Wednesday, May 18, 2011

Working With Kids Under Your Feet

I wonder why I fight working with my kids under my feet, and after thinking about it today I am going to stop it.

It is difficult. I sweep the kitchen floor, they mess up the pile. I mop the kitchen floor, they get it muddy. I vacuum the living room, they destroy the playroom. I spend most of my days cleaning, organizing, or sweeping. It stinks, but the alternative to a disastrous house is stinkier.
Not my house-way too neat to be here.

It is part of my life and my kids' daily routine, their mom keeping the house picked up. Aside from daily tidings, I also have the yucky bathrooms and laundry-type-ish-larger-projects. Outside, I clear out leaves from under the deck, scrape cobwebs, and sort the recycling. It is not glamorous, but unless you have hired help, you do it too.

Once upon a time, I thought that I needed to keep the kids away while I did these chores. Then the house got messier; as they got bigger, so did their messes. They stopped taking naps. I was going to have to clean into the night. I wanted to read to them during the day. Play board games. Anything but clean with them. It became inevitable that I would need to clean with my kids under my feet.

And that is ok because I can teach them while I sweep, just in different ways from the board games and books. Cleaning with my children under my feet teaches them:

1. Cleaning is real life. Real life is hard and you have to clean up the messes in it. The kids see me sweat when I sweep, and see me figure out how to get marker off the couch: problem-solving skills.

2. The kids help clean. I believe kids should have freedom from adult responsibilities, but they need to know how to clean up after themselves. Ty can pick up his cars and Za can pick up her plastic slinky collection. It's a balance thing.

3. My behavior is an example for my kids. This is a given with parenting, all of the time, but it really trickles down to small tasks like cleaning too. Getting frustrated with menial activities is a poor examples. Shipping them off to the couch when I want to vacuum a small spot, another poor example. Working together - someone getting the dustpan while another wipes the table? Ahhh, teachable mommy moment.

Cleaning and scrubbing the house is an everyday part of life, and I am now going to do it with my children under my feet.

Photo Credit

Friday, May 13, 2011

The Broken Truck

Toys crowd every living space of my house, garage, and even car. My two children’s birthdays are within four days of each other and after one month of Christmas. All of the grandparents are divorced, so that means we have five celebrations for all three events, complete with aunts, uncles, cousins, and great-grandparents. Don’t worry about the math; all those parties add up to way too many toys.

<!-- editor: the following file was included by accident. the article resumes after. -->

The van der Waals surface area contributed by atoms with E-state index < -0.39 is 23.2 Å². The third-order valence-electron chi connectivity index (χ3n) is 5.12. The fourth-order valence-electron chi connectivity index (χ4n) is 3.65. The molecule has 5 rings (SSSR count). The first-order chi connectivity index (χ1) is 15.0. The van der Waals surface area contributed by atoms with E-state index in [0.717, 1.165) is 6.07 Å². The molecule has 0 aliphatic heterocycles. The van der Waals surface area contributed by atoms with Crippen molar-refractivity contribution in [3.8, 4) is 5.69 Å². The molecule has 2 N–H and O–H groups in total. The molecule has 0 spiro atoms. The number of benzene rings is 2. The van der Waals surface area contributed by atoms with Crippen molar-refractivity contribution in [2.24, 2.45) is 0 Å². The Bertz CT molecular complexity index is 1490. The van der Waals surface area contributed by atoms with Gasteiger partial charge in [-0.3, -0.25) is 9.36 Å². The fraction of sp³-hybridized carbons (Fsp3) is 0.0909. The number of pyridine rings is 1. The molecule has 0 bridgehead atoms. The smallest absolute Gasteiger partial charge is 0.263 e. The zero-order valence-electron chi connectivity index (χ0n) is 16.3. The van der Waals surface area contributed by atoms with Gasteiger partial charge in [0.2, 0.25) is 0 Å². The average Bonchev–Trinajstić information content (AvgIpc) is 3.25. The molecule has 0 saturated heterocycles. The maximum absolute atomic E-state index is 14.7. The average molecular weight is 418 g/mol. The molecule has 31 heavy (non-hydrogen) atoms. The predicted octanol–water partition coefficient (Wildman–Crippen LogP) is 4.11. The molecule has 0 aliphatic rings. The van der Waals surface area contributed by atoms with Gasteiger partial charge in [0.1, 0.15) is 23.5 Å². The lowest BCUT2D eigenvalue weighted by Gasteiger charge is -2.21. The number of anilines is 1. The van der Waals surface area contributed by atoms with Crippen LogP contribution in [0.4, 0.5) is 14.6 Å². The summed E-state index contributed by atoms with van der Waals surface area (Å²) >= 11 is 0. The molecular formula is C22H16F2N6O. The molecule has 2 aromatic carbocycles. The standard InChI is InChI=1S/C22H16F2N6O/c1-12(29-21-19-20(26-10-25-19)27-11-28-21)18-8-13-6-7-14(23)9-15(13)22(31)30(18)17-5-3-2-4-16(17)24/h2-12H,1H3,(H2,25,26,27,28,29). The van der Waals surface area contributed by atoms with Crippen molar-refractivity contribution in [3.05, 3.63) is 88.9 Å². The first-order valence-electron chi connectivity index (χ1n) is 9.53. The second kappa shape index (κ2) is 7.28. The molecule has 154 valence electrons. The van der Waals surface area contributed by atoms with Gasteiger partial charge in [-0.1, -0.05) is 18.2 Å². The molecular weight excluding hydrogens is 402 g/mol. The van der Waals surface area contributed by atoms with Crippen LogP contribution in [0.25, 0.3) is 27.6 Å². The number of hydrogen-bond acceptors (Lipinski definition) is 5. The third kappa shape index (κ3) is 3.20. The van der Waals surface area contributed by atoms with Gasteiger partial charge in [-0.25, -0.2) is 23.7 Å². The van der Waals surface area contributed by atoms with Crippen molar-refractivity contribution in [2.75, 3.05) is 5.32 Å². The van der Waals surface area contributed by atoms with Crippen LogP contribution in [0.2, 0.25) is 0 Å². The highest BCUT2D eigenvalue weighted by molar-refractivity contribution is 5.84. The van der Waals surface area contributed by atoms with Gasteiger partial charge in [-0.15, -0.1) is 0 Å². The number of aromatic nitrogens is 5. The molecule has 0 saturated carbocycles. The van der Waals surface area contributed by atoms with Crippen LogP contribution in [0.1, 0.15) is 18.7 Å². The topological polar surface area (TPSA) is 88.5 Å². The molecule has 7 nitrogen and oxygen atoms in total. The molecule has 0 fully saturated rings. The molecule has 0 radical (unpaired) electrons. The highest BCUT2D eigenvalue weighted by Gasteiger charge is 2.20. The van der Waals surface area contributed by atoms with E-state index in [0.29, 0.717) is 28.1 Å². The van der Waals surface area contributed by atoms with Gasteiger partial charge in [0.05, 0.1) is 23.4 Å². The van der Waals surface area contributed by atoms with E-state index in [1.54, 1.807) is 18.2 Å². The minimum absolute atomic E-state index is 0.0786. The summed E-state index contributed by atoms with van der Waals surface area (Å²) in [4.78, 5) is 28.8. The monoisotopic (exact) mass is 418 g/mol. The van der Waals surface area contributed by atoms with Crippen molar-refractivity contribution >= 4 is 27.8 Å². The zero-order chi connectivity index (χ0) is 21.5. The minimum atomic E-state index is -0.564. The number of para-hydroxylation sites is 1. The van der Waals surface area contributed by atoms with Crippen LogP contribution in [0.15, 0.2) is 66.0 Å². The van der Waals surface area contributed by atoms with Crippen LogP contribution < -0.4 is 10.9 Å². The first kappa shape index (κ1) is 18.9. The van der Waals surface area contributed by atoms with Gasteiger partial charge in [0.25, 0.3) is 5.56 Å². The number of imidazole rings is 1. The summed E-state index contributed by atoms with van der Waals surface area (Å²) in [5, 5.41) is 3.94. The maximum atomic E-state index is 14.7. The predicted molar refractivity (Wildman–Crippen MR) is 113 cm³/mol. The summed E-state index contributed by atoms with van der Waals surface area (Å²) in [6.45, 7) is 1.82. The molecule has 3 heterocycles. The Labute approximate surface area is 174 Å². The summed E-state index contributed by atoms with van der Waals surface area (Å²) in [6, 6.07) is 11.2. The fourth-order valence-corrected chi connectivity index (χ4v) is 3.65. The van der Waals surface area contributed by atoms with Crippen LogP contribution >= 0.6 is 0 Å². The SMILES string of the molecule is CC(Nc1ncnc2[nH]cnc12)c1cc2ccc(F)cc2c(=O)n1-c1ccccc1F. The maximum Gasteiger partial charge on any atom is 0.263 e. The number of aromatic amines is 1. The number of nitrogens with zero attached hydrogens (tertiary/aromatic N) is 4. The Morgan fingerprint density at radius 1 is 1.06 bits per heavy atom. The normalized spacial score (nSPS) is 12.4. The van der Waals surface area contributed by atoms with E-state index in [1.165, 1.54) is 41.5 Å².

My husband and I take preventive measures against this tidal wave of toys. We donate. We trash broken toys. We move them to the garage for outside toys and then they become trash. Lots and lots of toys out the door.

As my children get older, not all toys make it out the door. For instance, a wonderful friend of mine gave my son Ty a monster truck for Christmas. He broke a wheel off immediately, really within his first play session with it. My husband and I tried fixing it (and couldn’t) and threw it away (and Ty picked it out of the garbage).

I then considered my options:

1. Call my friend and get the receipt, or at least the store’s name. Then dig the packaging out of the recycling, tape the box back together, and situate the truck in what was sure to be a poorly reconstructed box. Then take it back for an exchange and haggle with store clerks while holding two kids who are super excited to be in a toy store and super tired of standing in line.

2. Dig the box out of the recycling, find out the brand name, and call/email them. Play phone/email tag.

3. Write a blog post about junky toys that break within five minutes of your kids playing with them, with a link back to the manufacture’s website. Tweet furiously.

Options one and two seem frustrating and I am really too nice for option three.

So now we have this broken monster truck that Ty is attached to and no real plan, except for our last option:

4. Sneak it out of the house and into the garbage when he is asleep.

We really wanted the monster truck out of the house. The kids have too many toys and they certainly don’t need a broken one. Monster trucks alone? Ty probably has a dozen of varying sizes. When he lines them up for them to enter the living room, or the racing arena, they stretch for two feet. He does not need this monster truck, so we worked to find another option.

We never found a suitable option, and as the months have passed since Christmas, I am glad. Out of all of his toys, he uses this broken monster truck with a flood of creativity.

The broken monster truck always has a different situation as to why it was hurt in the monster race. Sometimes the driver wrecked and other times a different truck’s driver was driving carelessly. One time, a police car had to stop the competition for his bulldozers and tractors to enter the arena and tow the three-wheeled truck to safety. Another time, he pulled our king sized bed’s brown comforter to the living room and made it a mud pit where the truck had a wreck, and yes, lost its wheel. 

Ty has too many toys, toys that are meant to build creativity and wonder. Teach colors and shapes. Form him into a future leader and possibly president. Yet he uses this broken monster truck to stretch his imagination.

Out of all the toys I stress over tossing or donating, I gave the least worry to the one with perhaps the most potential.

Photo Credit